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Service Offshoring and Productivity: Evidence from the US

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  • Mary Amiti
  • Shang-Jin Wei

Abstract

The practice of sourcing service inputs from overseas suppliers has been growing in response to new technologies that have made it possible to trade in some business and computing services that were previously considered non-tradable. This paper estimates the effects of offshoring on productivity in US manufacturing industries between 1992 and 2000. It finds that service offshoring has a significant positive effect on productivity in the United States, accounting for around 10 per cent of labour productivity growth during this period. Offshoring material inputs also have a positive effect on productivity, but the magnitude is smaller accounting for approximately 5 per cent of productivity growth. Copyright 2009 Federal Reserve Bank of New York. Journal compilation 2009 Blackwell Publishing Ltd.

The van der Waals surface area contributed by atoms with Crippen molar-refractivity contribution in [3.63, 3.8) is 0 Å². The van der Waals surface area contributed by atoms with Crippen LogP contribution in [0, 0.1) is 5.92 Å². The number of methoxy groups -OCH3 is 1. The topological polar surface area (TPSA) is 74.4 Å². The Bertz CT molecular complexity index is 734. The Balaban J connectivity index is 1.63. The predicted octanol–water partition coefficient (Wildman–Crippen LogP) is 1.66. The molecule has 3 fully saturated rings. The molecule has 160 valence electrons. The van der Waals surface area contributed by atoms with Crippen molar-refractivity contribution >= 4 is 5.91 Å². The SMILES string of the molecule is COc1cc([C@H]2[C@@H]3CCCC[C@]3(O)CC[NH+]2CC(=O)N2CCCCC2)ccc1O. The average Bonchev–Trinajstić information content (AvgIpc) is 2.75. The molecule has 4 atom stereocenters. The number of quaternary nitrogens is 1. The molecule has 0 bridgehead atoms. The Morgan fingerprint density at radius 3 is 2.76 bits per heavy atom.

Suggested Citation

  • Mary Amiti & Shang-Jin Wei, 2009. "Service Offshoring and Productivity: Evidence from the US," The World Economy, Wiley Blackwell, vol. 32(2), pages 203-220, February.
  • Handle: RePEc:bla:worlde:v:32:y:2009:i:2:p:203-220
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